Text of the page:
For much of the Civil War, for example, the BBC reported with a noticeably pro-rebel bias, often presenting as fact crimes that the rebels had attributed to the Assad regime, despite the fact that other sources were attributing the same crimes to the Syrian rebel groups. Russia Today, for example, frequently were taking the opposite position, blaming the rebels for the worst atrocities and claiming that the Assad regime was being deliberately blamed for certain acts in order to manipulate the international community into sympathising with the rebels.

What’s interesting – if not surprising – is that while there was a strong Western/international push to get support for an attack on Assad’s regime, there was concordantly a tendency in mainstream news media to downplay information that hinted at atrocities being carried out by the rebel groups and to emphasise information that painted the Assad regime as the perpetrators. Yet when that push towards military intervention at the governmental level abated, the mainstream news narrative also started to shift into a more neutral, ‘balanced’ perspective. Curious, is it not?

In February 2012, the Saudi-owned Al-Arabiya claimed that Christians in Syria were being persecuted by the government, but the majority of those claims were refuted by official Christian sources in Syria. The Al Arabiya article claimed that the government was targeting churches for alleged support to the opposition, though independent and official Orthodox sources maintained that the attacks were perpetrated by the FSA. In another incident, Al-Arabiya claimed that government forces attacked and raided the historic Syriac Orthodox Um al-Zennar Church in Homs; but official Syrian church sources maintained it was the anti-government militias that used the church as a shield and later damaged its contents on purpose.

Clearly any Saudi-owned media is the last source in the world that should be trusted; the Saudis are behind the long-term dissemination of most of the idealogies that groups such as ISIS, Al-Qaeda and the Taliban are inspired by; idealogies that are not designed to accommodate Shia Muslims, Christians or the other minority faiths in the region, of which there are several. But the Saudis clearly weren’t the only ones following an agenda. Other major news organisations were seemingly tailoring their coverage to suit a broader agenda. What’s amazing is how obvious this was, even from highly respected and otherwise high-quality, news organisations.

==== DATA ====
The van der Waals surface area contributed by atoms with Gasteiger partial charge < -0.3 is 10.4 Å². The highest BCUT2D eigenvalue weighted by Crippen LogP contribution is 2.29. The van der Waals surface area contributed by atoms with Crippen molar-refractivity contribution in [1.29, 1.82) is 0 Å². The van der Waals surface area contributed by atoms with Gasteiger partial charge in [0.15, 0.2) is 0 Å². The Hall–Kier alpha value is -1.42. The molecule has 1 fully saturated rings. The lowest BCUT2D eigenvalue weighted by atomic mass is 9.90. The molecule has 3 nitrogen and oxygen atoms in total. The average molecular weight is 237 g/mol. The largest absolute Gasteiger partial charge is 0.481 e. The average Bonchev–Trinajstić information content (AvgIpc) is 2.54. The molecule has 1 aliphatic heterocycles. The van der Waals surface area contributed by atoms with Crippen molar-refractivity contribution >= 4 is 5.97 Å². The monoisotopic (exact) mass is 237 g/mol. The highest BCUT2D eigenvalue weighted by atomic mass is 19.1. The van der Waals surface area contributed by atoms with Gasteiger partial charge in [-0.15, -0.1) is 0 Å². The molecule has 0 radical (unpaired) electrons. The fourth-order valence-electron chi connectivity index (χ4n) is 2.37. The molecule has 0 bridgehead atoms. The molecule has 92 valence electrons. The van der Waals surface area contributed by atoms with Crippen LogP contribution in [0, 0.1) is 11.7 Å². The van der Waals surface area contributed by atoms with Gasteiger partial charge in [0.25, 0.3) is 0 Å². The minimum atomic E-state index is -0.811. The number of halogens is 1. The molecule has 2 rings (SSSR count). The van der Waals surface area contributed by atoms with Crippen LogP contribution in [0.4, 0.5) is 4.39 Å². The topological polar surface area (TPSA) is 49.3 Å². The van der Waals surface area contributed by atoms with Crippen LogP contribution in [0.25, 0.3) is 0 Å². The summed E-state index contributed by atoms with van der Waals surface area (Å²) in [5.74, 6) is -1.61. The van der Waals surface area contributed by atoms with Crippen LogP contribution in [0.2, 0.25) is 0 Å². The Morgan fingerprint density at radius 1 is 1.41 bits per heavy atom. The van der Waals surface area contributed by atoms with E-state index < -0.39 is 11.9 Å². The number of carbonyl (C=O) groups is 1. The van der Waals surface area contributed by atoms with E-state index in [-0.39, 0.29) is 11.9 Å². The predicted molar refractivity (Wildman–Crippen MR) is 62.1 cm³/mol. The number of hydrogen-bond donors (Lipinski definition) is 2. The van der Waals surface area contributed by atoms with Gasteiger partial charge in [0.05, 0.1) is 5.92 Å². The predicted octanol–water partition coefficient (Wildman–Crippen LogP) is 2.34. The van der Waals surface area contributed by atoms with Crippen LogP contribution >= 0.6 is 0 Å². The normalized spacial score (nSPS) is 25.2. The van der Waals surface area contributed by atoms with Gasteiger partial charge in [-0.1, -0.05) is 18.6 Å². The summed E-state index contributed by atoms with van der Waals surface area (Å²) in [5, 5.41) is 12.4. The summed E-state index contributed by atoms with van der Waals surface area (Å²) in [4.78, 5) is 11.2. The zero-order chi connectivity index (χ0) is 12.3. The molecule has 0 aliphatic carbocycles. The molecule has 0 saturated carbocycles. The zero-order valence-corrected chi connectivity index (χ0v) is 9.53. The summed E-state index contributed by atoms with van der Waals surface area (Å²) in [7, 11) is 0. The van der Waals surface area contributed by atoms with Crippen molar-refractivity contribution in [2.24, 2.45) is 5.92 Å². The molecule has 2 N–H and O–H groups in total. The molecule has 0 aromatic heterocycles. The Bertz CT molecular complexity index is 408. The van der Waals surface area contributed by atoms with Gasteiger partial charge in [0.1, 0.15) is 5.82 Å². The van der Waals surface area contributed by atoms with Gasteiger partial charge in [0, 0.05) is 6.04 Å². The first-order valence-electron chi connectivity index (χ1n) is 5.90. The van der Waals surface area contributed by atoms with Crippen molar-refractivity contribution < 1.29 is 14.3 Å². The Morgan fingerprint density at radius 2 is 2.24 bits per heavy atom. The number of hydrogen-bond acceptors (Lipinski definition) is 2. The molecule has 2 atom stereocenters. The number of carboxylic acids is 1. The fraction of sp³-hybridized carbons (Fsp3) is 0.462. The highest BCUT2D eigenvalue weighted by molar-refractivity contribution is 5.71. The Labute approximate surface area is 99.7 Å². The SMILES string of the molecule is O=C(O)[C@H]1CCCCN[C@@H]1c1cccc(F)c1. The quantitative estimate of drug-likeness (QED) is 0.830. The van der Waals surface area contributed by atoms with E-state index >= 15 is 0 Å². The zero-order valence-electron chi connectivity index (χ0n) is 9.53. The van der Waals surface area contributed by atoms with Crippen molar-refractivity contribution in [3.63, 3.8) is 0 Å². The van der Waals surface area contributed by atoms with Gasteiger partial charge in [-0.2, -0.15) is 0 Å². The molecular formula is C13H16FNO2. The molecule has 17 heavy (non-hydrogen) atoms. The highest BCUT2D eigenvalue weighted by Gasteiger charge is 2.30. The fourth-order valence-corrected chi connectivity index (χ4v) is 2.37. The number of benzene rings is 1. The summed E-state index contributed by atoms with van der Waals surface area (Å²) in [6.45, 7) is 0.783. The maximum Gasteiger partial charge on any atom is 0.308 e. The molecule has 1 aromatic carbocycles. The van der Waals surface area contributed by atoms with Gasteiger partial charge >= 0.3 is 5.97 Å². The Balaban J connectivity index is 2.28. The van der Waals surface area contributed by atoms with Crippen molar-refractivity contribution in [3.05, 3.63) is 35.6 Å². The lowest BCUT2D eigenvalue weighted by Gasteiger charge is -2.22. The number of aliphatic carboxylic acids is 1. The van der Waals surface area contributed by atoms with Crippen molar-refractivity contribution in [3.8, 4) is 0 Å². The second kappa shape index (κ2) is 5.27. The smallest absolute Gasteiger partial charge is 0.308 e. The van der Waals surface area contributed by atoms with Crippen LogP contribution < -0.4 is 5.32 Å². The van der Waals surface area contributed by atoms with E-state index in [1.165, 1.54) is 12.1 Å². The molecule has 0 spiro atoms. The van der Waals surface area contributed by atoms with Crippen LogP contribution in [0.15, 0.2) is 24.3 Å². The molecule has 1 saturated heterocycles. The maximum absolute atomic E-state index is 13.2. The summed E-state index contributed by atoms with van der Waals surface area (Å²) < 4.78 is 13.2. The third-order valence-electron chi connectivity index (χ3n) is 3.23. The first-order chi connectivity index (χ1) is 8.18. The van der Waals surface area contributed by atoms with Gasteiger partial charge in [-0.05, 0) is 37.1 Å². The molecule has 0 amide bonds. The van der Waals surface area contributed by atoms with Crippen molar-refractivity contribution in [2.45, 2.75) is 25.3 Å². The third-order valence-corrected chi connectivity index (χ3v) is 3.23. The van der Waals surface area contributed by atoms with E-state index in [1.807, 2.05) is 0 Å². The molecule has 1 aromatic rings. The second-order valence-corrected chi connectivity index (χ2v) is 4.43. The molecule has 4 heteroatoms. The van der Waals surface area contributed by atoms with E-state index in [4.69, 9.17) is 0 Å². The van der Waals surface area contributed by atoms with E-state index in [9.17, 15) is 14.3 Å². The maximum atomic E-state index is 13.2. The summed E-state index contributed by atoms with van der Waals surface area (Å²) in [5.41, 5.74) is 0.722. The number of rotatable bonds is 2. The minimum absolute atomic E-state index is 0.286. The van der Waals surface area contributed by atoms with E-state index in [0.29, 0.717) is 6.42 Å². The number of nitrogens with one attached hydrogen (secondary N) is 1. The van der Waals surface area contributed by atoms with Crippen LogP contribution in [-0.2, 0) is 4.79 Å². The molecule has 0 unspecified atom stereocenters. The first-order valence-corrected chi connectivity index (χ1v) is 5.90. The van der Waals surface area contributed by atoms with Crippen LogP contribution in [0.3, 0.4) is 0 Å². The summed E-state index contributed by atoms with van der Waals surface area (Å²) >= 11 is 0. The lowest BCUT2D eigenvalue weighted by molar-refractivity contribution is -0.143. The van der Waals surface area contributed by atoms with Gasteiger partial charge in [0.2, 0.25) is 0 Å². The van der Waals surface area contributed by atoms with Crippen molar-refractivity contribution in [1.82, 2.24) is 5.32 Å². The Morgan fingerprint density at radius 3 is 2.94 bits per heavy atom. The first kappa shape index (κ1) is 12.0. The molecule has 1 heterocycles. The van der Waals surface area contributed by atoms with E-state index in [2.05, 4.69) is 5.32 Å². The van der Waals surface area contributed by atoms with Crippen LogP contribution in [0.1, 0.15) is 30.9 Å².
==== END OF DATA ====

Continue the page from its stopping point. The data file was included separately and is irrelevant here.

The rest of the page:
Most of us, I’d imagine, are cynics by now anyway; able to quite easily discern overly staged news coverage from more genuine journalism and reporting.

“The End of Christianity” in the Middle East…

z-syriachristians-St_Elia_Maronite_church4An ancient Marionite church in Syria.

All of that aside, there is genuine fear now for the future and safety of Christian communities living in the Middle East.

Syria and Iraq are presently the most dire situations, with ISIS making it clear they don’t intend to tolerate the Christian minorities in their captured territories. But attacks on traditional Christian communities and interests have been increasing elsewhere in the Middle East for several years now, particularly as a direct result of the collapse of several dictatorships during the so-called ‘Arab Spring’ (a series of initially genuine revolutions by dissatisfied peoples, but which was quickly infiltrated and hijacked by foreign influences and criminal elements). It has been going on in post-Mubbarak Egypt, as well as in post-Gadaffi Libya, which once had a very large Christian community that lived perfectly peacefully within Libyan society.